Pull back the curtain; it’s only 7 people with a rare subtype of E. coli O157 in California, so it’s a ‘small cluster’

There’s seven people in California that have been barfing from a rare strain of E. coli O157:H7 as determined by PFGE subtyping.

Those folks may not like being referred to as a “small cluster” of illness while hanging out with the goddess of porcelain.

The California Department of Public Health (CDPH) identified six patients with illness onset dates between April 8 and June 18, 2010 and after further review, CDPH added another patient from February to the case count, bringing the count to seven.

The U.S. Department of Agriculture’s Food Safety and Inspection Service (FSIS) became aware of the problem on July 15, 2010, and eventually – early this morning, Aug, 6, 2010 – convinced Valley Meat Company, a Modesto, Calif. establishment to recall approximately one million pounds of frozen ground beef patties and bulk ground beef products that may be contaminated with E. coli O157:H7.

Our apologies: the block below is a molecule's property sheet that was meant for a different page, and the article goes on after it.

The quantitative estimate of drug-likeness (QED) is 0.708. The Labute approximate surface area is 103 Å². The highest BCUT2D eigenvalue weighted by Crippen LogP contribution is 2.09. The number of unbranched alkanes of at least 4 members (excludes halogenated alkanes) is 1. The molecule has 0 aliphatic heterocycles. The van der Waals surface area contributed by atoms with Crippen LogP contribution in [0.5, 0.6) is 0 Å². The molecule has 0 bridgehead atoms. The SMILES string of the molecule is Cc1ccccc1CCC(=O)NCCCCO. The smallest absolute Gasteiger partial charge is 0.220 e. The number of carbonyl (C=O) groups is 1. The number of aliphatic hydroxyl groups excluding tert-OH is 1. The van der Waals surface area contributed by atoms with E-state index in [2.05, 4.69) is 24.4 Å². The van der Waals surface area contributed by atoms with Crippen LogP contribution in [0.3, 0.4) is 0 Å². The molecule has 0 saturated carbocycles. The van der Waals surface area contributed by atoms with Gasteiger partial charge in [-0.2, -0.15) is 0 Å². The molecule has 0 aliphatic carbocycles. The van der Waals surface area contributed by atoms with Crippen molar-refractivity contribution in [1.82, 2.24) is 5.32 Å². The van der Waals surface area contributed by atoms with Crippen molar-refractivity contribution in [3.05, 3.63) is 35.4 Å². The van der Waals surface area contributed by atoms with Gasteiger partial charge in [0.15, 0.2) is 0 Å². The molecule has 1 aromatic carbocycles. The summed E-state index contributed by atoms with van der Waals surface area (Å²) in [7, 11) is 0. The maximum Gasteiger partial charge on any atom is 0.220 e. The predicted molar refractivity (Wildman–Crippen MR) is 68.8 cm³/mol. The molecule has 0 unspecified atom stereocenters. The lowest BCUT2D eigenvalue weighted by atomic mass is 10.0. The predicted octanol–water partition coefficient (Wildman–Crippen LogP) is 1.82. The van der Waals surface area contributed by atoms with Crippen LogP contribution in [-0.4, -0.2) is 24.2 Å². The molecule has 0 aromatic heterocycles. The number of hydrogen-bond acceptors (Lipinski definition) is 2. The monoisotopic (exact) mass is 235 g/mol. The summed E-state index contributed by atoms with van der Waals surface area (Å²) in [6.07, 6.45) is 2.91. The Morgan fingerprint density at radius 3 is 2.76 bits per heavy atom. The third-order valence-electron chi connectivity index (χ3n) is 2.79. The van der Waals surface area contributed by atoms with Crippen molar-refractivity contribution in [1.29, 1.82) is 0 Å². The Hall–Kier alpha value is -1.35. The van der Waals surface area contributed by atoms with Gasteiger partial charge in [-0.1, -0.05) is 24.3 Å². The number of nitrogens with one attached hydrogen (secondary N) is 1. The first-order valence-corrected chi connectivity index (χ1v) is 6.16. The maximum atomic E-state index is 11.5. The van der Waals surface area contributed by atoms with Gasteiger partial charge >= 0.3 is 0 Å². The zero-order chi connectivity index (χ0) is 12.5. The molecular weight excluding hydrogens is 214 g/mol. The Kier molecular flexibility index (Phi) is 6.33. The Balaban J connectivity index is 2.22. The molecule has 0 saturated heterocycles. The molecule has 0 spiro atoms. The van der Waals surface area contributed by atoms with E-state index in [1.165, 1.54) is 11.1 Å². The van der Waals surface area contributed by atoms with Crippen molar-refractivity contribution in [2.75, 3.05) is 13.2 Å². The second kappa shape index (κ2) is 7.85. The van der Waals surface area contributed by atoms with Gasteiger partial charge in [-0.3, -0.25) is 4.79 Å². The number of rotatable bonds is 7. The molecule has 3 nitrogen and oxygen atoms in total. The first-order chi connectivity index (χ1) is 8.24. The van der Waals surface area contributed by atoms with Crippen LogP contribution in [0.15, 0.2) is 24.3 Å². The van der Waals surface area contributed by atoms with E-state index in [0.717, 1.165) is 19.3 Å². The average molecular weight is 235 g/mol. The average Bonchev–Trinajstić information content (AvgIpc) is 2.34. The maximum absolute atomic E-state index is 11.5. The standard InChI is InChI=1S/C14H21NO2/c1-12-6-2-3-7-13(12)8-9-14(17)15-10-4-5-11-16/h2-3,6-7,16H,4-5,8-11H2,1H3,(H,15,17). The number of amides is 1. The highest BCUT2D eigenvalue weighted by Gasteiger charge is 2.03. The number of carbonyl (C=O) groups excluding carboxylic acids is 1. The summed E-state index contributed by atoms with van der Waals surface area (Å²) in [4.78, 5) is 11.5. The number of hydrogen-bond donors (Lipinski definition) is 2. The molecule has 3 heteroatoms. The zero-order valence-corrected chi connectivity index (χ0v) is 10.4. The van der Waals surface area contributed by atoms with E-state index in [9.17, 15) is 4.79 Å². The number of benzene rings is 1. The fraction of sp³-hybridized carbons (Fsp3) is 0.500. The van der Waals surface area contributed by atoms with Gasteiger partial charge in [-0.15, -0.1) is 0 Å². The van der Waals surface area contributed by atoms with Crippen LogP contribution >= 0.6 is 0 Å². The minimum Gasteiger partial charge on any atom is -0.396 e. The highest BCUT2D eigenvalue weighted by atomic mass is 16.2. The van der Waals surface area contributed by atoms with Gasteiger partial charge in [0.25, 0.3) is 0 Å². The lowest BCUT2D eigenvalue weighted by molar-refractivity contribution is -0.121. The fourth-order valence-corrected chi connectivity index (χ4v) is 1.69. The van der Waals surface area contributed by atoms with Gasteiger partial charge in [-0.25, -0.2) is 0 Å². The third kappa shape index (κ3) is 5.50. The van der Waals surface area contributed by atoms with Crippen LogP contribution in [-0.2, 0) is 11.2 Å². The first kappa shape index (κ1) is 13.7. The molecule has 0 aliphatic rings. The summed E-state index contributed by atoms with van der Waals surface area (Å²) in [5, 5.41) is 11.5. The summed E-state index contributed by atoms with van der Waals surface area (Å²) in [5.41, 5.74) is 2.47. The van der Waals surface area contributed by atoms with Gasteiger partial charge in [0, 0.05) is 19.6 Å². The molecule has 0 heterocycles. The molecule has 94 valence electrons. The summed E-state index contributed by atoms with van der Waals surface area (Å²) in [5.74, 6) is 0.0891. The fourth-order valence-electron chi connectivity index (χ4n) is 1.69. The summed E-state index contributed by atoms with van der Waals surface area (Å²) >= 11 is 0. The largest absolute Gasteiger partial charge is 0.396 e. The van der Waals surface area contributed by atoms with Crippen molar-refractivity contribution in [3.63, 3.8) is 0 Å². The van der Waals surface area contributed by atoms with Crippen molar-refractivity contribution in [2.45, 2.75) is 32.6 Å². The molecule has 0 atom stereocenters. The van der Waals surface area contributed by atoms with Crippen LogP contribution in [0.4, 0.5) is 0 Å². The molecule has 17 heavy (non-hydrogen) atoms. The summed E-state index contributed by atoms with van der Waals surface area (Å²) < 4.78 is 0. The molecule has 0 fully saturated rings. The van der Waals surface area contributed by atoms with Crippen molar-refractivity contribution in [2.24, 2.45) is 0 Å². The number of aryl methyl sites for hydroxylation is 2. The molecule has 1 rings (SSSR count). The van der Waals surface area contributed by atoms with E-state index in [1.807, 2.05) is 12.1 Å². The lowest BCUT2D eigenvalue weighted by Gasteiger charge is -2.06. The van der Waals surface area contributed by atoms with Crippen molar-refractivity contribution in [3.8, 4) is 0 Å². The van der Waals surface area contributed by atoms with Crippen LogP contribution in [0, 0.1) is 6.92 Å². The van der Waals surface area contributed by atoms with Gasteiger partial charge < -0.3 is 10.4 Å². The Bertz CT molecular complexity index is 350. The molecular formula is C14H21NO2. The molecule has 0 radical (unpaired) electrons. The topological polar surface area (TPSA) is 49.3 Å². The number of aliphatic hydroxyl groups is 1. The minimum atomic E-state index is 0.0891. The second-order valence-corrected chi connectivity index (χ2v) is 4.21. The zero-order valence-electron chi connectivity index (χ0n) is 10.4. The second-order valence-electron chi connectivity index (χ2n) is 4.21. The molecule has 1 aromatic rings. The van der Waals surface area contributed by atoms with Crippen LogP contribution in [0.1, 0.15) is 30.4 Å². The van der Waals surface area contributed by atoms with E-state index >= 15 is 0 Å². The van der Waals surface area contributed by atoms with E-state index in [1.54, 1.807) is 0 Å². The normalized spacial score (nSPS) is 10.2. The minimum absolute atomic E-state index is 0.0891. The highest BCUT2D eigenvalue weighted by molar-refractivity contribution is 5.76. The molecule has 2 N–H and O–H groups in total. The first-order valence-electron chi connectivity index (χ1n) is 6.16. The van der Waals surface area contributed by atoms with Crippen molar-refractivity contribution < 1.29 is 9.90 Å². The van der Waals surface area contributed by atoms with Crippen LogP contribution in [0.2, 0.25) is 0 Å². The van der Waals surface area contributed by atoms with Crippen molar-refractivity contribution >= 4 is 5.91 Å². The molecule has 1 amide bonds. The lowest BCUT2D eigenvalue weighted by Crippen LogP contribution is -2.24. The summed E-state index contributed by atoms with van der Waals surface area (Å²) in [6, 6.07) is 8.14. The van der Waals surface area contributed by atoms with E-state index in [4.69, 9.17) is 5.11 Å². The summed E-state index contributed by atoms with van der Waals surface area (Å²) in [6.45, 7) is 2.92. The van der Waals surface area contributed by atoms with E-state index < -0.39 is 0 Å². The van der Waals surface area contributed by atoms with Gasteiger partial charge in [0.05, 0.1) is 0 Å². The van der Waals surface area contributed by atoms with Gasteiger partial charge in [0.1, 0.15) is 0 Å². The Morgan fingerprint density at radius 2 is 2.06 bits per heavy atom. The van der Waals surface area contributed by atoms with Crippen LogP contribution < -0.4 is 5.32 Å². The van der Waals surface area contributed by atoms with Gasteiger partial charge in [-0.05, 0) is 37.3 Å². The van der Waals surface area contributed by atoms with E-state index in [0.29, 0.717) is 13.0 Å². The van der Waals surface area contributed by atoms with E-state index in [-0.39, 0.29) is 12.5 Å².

FSIS and the establishment are concerned that some product may still be frozen and in consumers’ freezers.

But not so concerned to issue a warning earlier. Who knew what when? Maybe it’s time to pull back the curtain on epidemiological investigations and when to go public with information that could prevent others from barfing.